LINESTRING: A line segment is the shortest path between two points.  A LineString, then, is defined as the path between a sequence of points (i.e., a series of connected line segments).  It is considered simple if it does not cross over itself, and is considered a ring if the starting point is the same as the ending point.  A LineString is always considered to be a one dimensional object; it has length, but does not have area (even if it is a ring).

POLYGON: A Polygon is a closed two-dimensional shape defined by a ring.  It has both length and area.  A Polygon may also have holes in its interior (a hole is defined by another Polygon).  Area within a hole is considered to be exterior to the Polygon itself.

COLLECTIONS: In addition to the single instance types (Point, LineString, and Polygon), there is also a type that can hold a collection of instances.  This is similar to a list or an array in most programming languages.  The most generic type of collection is the GeomCollection, whose members can be of any type.  Deriving from GeomCollection are MultiPolygon, MultiLineString, and MultiPoint.  As their names suggest, the members of these collection types must be of the single instance type (i.e., MultiPoint can only contain Points, etc).

Representing Spatial Data

The OGC defines different ways to represent geospatial information as bytes of data that can then be interpreted by the Geometry or Geography types as being Points, Linestrings, etc.  SQL Server 2008 supports three such formats: Well-Known Text (WKT), Well-Known Binary (WKB), and Geography Markup Language (GML).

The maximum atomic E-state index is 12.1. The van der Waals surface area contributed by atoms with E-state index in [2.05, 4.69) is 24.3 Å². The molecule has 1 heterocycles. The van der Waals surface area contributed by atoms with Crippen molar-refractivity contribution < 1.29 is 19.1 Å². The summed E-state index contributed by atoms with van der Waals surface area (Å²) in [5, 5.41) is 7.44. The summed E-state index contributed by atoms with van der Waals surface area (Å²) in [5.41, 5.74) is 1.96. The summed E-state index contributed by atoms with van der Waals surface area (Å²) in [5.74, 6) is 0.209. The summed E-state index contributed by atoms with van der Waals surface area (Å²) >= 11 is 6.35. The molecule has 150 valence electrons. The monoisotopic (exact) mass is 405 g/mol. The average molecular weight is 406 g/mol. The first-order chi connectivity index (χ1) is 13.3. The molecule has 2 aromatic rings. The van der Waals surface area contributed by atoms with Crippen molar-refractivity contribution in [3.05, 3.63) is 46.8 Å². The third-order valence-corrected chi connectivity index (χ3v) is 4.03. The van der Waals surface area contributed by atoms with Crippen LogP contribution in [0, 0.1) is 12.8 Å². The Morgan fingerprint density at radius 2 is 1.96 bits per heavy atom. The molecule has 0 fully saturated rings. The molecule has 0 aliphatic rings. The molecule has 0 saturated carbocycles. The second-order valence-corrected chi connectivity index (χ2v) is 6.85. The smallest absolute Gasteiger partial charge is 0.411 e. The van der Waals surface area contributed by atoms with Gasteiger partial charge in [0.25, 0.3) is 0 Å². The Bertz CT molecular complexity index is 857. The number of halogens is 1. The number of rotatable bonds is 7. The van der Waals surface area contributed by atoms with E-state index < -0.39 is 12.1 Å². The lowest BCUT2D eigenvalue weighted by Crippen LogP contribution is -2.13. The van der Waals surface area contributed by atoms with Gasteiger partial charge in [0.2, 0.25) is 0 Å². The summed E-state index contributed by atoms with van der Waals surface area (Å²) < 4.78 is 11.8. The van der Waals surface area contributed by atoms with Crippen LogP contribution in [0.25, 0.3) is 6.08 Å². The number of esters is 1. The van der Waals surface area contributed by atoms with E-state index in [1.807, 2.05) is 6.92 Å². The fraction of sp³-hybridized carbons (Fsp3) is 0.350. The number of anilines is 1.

For this series of articles, I will primarily be using WKT in my examples since is both concise and [relatively] human-readable.

The syntax of WKT is not difficult to understand, and can usually be inferred simply by looking at some examples:

POINT(10 10)
POINT(10 10 10 1) // X Y Z M shown here LINESTRING(0 0, 10 10) POLYGON((0 0, 0 10, 10 10, 10 0, 0 0))

People with backgrounds in mathematics may be compelled to put commas between each coordinate, but in WKT, a space is used to separate the coordinates of a point, and a comma is used to separate points within a more complex type.  Parentheses are used to group points into a single shape. 

As a more complex example, here is how you would represent the above Polygon with a triangle-shaped hole in it:

POLYGON((0 0, 0 10, 10 10, 10 0, 0 0), (1 1, 4 5, 4 1, 1 1))

The first group of points defines the Polygon's ring, while the second set defines the hole within the Polygon's interior.

Though, as the old saying goes, a picture is worth a thousand words.  Therefore, it is often easier to plot out geospatial information for human consumption, so our Polygon would look something like this:

POLYGON((0 0, 0 10, 10 10, 10 0, 0 0), (1 1, 4 5, 4 1, 1 1))

(Note: In this particular visualization, the point (0 0) is considered to be the upper-left corner, and the units increase down and to the right)

SQL Server 2008: Spatial Data, Part 1

(next part) SQL Server 2008: Spatial Data, Part 3

SQL Server 2008: Spatial Data, Part 4

SQL Server 2008: Spatial Data, Part 5

SQL Server 2008: Spatial Data, Part 6

SQL Server 2008: Spatial Data, Part 7

SQL Server 2008: Spatial Data, Part 8